"Here is something to wash down with your mead!" said he. "Now let me tell you the curious tale of a quarrel that might easily have ended in a bloody brawl. Once while we were hunting deep in Naliboka Forest, Reytan played a prank on the Prince de Nassau; it very nearly cost him his life. It was I who brought them to terms. Let me tell you how it came about--"

But at that moment, the cooks broke in to ask who was setting the table. The Steward's head withdrew from the window. Gerwazy and Protazy went on sipping their mead, gazing pensively out into the garden where the handsome lancer stood talking with his young lady. He had just taken her hand in his left (his right hand resting in a sling; plainly, he had been wounded).

"Sophy!" he addressed his lady. "Before we exchange rings, please tell me this, for I must know. It matters not that last winter you were ready to give me your promise. I would not accept it then, for what good to me is such a forced promise? My stay at the Manor was very brief, and I was not so vain as to think that I could awaken your love by a single glance. I am not a vainglorious man. I wished to win your favor on the strength of my merits, even if it meant waiting awhile. But now, Sophy, you have been so kind as to repeat your promise. What have I done to earn such favor? Could it be, Sophy, that you take me not so much from attachment as from obedience to the will of your aunt and uncle? Marriage, as you know, is a serious undertaking. Consult your own heart in the matter and yield to no one's sway. Listen neither to my uncle's threats, nor to your aunt's entreaties. If what you feel for me is mere kindness and nothing more, then we can put off this betrothal for a time. I should never wish to fetter your will. So let us wait, Sophy. There is no need for haste; especially since last night I received orders to stay behind as an instructor in the local regiment until my wounds have healed. What say you to this, dear Sophy?"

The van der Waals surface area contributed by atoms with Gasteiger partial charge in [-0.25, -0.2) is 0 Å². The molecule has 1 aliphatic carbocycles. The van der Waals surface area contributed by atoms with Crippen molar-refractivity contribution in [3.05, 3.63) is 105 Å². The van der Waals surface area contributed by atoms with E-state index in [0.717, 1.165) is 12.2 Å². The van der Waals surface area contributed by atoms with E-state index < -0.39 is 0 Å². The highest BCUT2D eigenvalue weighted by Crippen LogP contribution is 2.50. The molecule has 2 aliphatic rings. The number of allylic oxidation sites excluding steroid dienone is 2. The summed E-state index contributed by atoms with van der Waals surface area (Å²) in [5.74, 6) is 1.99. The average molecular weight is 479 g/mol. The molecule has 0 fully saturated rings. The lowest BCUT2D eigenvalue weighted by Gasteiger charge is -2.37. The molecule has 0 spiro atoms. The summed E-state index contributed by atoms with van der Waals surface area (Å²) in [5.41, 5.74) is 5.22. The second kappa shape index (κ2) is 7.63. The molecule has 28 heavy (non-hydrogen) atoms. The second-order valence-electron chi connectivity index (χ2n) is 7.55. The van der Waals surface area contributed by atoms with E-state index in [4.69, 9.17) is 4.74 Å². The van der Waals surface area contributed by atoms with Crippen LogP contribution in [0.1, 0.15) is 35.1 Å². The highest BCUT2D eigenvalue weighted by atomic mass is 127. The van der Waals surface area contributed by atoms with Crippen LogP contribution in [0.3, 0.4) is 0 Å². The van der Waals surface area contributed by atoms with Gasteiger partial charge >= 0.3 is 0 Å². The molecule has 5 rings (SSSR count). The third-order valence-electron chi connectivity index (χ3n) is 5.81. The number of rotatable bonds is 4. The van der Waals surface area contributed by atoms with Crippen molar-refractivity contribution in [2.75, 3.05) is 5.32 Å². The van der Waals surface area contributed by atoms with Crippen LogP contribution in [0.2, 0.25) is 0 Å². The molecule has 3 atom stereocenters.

Sophia raised her head and stared bashfully into his eyes.

"I have a dim recollection of the past." she said. "All I know is that everyone kept saying I should take you for my husband. I always obey the will of heaven and my elders."

And lowering her eyes she added:

"Before your departure, if you remember, when Father Robak died on that stormy night, I saw how sad you were to be leaving us. You had tears in your eyes. Those tears, I must tell you truly, went straight to my heart. Since then I have trusted your word that you love me. Whenever I said a prayer for your good fortune, you would always appear before me with those big glistening tears in your eyes. Then the Chamberlain's wife took me up to Wilno for the winter. There I pined for the Manor and the little room where we first met by the table, and where later you bade me adieu. Somehow my memory of you was like a seedling sown in autumn. All winter long it germinated in my heart, so that I never stopped pining for that room. Something told me I should find you there again, and so indeed I have. With such thoughts in my mind, I often held your name on my lips. It happened to be carnival time in Wilno, and my companions told me I was in love. If it is so, then it must be with you."